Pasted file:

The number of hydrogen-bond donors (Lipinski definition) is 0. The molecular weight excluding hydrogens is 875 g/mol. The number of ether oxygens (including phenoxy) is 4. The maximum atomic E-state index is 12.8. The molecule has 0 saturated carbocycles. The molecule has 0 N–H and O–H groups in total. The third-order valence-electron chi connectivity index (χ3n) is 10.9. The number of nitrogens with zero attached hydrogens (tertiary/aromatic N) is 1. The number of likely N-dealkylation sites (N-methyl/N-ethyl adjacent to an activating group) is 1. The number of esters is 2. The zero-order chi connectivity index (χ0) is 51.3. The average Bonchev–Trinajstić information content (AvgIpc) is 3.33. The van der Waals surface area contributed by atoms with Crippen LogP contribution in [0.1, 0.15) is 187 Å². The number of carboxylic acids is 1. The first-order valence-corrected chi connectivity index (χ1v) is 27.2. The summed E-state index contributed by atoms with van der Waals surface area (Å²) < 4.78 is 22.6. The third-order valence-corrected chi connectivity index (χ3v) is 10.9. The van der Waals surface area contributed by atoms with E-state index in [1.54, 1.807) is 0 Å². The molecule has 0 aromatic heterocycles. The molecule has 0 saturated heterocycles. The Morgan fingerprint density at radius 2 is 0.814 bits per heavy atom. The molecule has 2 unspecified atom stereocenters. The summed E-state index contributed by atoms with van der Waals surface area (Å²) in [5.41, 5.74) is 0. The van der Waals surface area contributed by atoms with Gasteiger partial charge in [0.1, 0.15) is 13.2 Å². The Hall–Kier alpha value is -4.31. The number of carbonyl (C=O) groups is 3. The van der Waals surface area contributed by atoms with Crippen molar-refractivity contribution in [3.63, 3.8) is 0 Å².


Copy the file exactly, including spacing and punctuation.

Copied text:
The number of hydrogen-bond donors (Lipinski definition) is 0. The molecular weight excluding hydrogens is 875 g/mol. The number of ether oxygens (including phenoxy) is 4. The maximum atomic E-state index is 12.8. The molecule has 0 saturated carbocycles. The molecule has 0 N–H and O–H groups in total. The third-order valence-electron chi connectivity index (χ3n) is 10.9. The number of nitrogens with zero attached hydrogens (tertiary/aromatic N) is 1. The number of likely N-dealkylation sites (N-methyl/N-ethyl adjacent to an activating group) is 1. The number of esters is 2. The zero-order chi connectivity index (χ0) is 51.3. The average Bonchev–Trinajstić information content (AvgIpc) is 3.33. The van der Waals surface area contributed by atoms with Crippen LogP contribution in [0.1, 0.15) is 187 Å². The number of carboxylic acids is 1. The first-order valence-corrected chi connectivity index (χ1v) is 27.2. The summed E-state index contributed by atoms with van der Waals surface area (Å²) < 4.78 is 22.6. The third-order valence-corrected chi connectivity index (χ3v) is 10.9. The van der Waals surface area contributed by atoms with E-state index in [1.54, 1.807) is 0 Å². The molecule has 0 aromatic heterocycles. The molecule has 0 saturated heterocycles. The Morgan fingerprint density at radius 2 is 0.814 bits per heavy atom. The molecule has 2 unspecified atom stereocenters. The summed E-state index contributed by atoms with van der Waals surface area (Å²) in [5.41, 5.74) is 0. The van der Waals surface area contributed by atoms with Gasteiger partial charge in [0.1, 0.15) is 13.2 Å². The Hall–Kier alpha value is -4.31. The number of carbonyl (C=O) groups is 3. The van der Waals surface area contributed by atoms with Crippen molar-refractivity contribution in [3.63, 3.8) is 0 Å².